Register Now for CPS Annual Meeting with Daniel Koretz

Join us for CPS’s annual meeting on Thursday, March 22 at the Church on the Hill, 140 Bowdoin Street, Boston, 5:30 pm refreshments, 6-8:30 pm program.

Our guest speaker is Daniel Koretz, author of The Testing Charade: Pretending to Make Schools Better

Click HERE to register now.

All are welcome. Capacity is limited, so register now. 

  • Hear our guest speaker
  • Learn about our advocacy campaigns
  • Elect officers and board

CPS non-members are welcome – Suggested donation of $15 (can be applied to membership). Click HERE to join, renew your membership, or donate.     → Read More

Don’t Miss this Upcoming Opportunity: “Beyond MCAS: Excellence and Equity in the Brookline Schools”

What: Keynote speakers Jeanette Deutermann and Ricardo Rosa, along with Brookline educators, will puncture myths about MCAS testing. The forum will address questions such as these:

 

  • What is MCAS? Is it required? What is the opt-out movement?
  • How has the MCAS changed public education in Brookline?
  • What are the facts about MCAS and equity?
  • Does my child really need to practice taking standardized tests?
  • Does the MCAS enrich or impoverish our children’s experience in the schools?

When: Tuesday, January 30, 2018, 7 – 8:30 pm (Light refreshments at 6:30pm)

Where: All Saints Parish, 1773 Beacon St., at Dean Road, Brookline

Who: The event is sponsored by the Alliance for Brookline Schools, a project of Brookline PAX, the Brookline Parents Organization, Brookline for Racial Justice and Equity, the Brookline Educators Union, and Citizens for Public Schools.

Jeanette Deutermann is a mother of two boys and one of the founders of Long Island Opt-Out, a movement for whole-child education in New York state public schools.   → Read More

Statement on Boston Public Schools Start Times to Boston School Committee

 

January 10, 2018

Dear Chairman Loconto and members of the Boston School Committee:

Citizens for Public Schools supports the thousands of Boston parents who refused to accept the top-down mandate of drastically changed school start times.

The changes were ordered with no student involvement and after parents had been asked only for their general opinions on desirable school schedules. The actual changes under consideration were never revealed to parents during 18 months of supposed community engagement.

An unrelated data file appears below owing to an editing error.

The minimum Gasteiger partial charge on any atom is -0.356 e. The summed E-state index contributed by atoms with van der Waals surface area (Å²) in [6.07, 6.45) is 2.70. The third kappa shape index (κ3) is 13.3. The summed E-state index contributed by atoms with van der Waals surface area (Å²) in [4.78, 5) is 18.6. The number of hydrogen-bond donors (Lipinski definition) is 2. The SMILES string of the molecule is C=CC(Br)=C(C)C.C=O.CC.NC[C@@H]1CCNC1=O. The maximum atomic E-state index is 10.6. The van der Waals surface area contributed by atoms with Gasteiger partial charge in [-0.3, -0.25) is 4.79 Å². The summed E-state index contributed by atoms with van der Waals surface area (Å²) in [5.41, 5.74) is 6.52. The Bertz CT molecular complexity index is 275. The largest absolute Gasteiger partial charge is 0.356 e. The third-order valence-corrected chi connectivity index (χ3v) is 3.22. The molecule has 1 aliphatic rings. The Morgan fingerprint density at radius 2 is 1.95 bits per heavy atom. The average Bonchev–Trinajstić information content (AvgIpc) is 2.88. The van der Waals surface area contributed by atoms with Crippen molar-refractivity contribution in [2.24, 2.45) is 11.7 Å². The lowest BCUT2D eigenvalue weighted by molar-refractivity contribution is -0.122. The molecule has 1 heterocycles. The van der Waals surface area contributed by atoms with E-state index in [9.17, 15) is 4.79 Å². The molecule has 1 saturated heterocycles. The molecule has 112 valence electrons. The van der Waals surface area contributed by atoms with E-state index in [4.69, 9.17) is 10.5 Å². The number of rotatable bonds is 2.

After many hours of testimony at a School Committee meeting, 8,500 signatures on a petition, and a series of community meetings at which parents, teachers, and students from across the city spoke out against the plan, School Superintendent Tommy Chang finally agreed to a one-year moratorium.

Though there was support for making high school start times later, opposition to the plan for elementary students was massive. And there was an apparent consensus that the process itself was fatally flawed, resulting in a plan that did not meet the needs of families.   → Read More

What Ever Happened to Recess?

On November 1, the Alliance for Brookline Schools (of which CPS is a member) sponsored “What ever happened to recess?” with author and educator Peter Gray. Professor Gray spoke on “Play Deficit Disorder: A National Crisis and How to Solve it Locally.” 
 
For those who couldn’t join us, we are pleased to share two videos, one of Peter Gray’s talk, and the other of the panel discussion that followed, featuring Gray with Brookline teachers and a member of the Brookline School Committee. The panel was moderated by Adam Weiner, co-president of the Brookline Parents Organization
 
Click here to view the video of Gray’s talk, and here to view the panel discussion.    → Read More

Questions about Yesterday’s Release of Next-Generation MCAS Results

Statement from Citizens for Public Schools/Massachusetts Education Justice Alliance regarding today’s release of next-generation MCAS results:

(Courtesy of timlewisnm/Flickr)

(Courtesy of timlewisnm/Flickr)

 

Results from the next-generation MCAS exam show that, in most grades and subjects, more than half of Massachusetts students scored below the new “meeting expectations” level.  The likely result of this will be more pressure to focus narrowly on increasing test scores, which will further narrow our curriculum and harm our students.

These results raise important questions that we hope will be asked and answered in the coming days and weeks:

1) A 2015 Mathematica study commissioned by Secretary James Peyser showed that neither the legacy MCAS nor PARCC measured college readiness accurately (scores accounted for only 5% to 18% of the variation in first-year college grades). Why should we expect that this new test will get any more accurate results?

2) DESE reports that Massachusetts students are first in the nation and perform at world-class levels based on a number of measures.

   → Read More